The rest is accessing news “sideways.” Social is the top gateway for nearly one-third of consumers (30%). Search is second, with one-fourth of consumers choosing it (25%). 

Declines in referred traffic directly impact publishers’ business — reduce reach, advertising inventory, and conversions to subscriptions.

(The risk is not evenly distributed: e.g., North European brands see more than 50% direct traffic, East Asian brands see most traffic from search and aggregators, and Latin American brands see most traffic from social media.)

A hidden cost of platforms’ power: Traditionally, media sectors had unique distribution mechanisms — newspapers had their home delivery or kiosks, TV had broadcasting or cable networks, and radio had its frequencies.

On the Internet, where all media compete with each other, distribution is shifting away towards the tech platforms where mass audiences aggregate like social or search engines. 

Google, Meta, and other intermediaries enhanced publishers’ reach and profit pool, allowed cost-effective brand building and content delivery, inspired innovative storytelling formats, and offered some new revenue streams.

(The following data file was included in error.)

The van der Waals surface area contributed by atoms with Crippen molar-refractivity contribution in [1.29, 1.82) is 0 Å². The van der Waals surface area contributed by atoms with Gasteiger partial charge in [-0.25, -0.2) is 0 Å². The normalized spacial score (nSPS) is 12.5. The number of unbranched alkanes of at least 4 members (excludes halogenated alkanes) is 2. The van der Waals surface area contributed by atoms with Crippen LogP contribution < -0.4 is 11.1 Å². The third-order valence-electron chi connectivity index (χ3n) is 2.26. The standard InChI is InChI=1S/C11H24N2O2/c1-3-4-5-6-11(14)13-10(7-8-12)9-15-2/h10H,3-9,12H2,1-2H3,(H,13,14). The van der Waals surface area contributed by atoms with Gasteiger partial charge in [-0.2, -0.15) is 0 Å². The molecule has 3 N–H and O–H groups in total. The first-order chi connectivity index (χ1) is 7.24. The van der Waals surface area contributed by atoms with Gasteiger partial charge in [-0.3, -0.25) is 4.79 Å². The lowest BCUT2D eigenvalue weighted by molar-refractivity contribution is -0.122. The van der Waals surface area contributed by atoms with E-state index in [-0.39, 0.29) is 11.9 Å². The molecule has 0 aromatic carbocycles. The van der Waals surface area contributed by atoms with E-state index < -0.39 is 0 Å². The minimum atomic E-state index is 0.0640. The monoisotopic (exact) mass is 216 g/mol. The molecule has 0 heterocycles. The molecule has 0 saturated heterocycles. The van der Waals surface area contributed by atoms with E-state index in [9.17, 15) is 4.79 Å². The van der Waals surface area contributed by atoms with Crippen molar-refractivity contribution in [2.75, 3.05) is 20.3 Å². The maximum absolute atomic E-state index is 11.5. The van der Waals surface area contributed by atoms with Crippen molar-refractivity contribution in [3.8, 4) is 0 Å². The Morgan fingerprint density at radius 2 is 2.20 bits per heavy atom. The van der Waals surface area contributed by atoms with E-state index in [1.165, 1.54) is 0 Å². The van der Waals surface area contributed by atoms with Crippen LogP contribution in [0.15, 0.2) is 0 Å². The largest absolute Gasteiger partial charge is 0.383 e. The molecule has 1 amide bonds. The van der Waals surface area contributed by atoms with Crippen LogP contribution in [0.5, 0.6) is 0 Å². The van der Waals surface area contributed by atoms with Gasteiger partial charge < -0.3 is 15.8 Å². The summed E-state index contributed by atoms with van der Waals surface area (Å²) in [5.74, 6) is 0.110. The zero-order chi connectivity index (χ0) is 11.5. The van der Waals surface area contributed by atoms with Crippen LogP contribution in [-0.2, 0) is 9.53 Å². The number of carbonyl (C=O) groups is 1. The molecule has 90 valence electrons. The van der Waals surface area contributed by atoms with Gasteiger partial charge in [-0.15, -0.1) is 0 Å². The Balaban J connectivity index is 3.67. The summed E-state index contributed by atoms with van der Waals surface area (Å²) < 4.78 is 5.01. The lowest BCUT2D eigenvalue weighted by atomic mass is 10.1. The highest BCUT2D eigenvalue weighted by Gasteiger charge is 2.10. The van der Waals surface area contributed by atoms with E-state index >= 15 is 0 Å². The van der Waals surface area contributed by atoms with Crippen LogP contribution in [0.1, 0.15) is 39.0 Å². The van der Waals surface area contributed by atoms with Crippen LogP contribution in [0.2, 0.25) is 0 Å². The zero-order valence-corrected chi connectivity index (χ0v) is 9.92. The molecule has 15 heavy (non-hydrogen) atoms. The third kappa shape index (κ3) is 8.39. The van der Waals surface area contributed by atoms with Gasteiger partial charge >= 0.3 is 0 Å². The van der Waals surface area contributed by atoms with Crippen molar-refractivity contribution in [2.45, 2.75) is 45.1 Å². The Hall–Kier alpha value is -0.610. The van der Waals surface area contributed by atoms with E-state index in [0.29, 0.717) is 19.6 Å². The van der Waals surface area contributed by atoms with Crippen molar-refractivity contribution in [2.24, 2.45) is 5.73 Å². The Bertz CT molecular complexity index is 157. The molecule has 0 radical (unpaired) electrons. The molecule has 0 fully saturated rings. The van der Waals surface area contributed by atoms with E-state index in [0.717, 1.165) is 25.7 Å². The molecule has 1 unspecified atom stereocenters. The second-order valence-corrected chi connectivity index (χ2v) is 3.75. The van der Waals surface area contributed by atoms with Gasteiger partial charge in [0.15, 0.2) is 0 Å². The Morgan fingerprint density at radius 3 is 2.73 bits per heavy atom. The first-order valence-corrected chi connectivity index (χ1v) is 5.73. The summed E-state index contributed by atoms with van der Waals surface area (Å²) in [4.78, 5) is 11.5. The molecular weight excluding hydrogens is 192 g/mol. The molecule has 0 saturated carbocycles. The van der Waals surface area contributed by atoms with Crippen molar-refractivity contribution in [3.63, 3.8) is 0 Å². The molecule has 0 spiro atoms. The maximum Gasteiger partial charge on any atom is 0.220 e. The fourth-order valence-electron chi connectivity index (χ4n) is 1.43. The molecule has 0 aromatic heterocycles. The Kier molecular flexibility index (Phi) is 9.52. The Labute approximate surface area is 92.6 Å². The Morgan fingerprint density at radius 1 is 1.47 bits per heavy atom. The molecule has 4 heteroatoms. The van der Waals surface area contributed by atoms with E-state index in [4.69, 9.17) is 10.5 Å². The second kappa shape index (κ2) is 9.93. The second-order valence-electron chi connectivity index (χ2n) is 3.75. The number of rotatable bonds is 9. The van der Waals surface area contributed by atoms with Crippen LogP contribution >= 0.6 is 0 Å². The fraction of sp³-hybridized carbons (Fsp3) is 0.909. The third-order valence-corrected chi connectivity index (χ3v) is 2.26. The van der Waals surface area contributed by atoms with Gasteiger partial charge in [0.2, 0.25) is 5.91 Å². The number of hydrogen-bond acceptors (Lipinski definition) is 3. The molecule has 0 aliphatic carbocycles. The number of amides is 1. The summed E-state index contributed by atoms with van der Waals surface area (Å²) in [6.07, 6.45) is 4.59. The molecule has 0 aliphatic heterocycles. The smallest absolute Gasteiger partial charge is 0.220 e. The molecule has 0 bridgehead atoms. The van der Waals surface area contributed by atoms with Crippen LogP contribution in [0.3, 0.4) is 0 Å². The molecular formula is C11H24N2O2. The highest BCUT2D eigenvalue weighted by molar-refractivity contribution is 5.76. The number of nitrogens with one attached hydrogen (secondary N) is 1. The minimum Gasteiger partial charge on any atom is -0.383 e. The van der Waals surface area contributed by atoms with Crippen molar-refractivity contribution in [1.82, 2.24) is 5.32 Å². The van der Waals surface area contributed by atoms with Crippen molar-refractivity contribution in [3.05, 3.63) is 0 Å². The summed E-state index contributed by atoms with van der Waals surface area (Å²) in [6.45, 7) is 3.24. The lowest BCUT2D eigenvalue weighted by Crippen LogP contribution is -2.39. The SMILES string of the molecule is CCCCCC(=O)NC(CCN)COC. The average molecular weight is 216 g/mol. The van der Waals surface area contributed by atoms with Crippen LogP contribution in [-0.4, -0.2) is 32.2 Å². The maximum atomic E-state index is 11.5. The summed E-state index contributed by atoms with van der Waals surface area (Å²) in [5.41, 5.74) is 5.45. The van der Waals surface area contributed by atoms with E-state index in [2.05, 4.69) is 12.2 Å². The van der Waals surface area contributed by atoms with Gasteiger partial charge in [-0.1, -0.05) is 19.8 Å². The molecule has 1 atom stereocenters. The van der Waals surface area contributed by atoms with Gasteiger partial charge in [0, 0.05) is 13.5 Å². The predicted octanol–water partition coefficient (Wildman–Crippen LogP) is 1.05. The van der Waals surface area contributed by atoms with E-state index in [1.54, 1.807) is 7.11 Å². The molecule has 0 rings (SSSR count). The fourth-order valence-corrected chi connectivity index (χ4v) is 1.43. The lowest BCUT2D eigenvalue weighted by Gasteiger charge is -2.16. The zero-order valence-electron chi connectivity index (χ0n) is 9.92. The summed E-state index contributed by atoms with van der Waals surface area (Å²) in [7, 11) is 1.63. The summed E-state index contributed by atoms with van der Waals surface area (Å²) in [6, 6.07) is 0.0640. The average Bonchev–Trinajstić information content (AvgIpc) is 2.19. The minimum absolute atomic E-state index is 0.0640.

However, these benefits came at significant costs, as Harvard Professor Thales Teixeira and I explained in a 2019 book. The traditional link between content discovery, consumption, and monetisation was disrupted, challenging the conventional publishing business models.

Publishers’ relationship with platforms soured when they demanded fair payments, algorithm transparency and guarantees, and governments around the world got serious about regulating Big Tech.

The myth of zero marginal costs on the Internet: Columbia Professor Eli Noam estimated in 2019 that across all offline and online media, the distribution chain had about 41% share in the industry’s revenue.

It was highest for physical content media at about 48% and lowest for online media at about 25%. Anecdotally, three INMA members estimated their 2023 costs allocated to distribution at 30% to 40% for printed newspapers and at 5%-10% for online sites.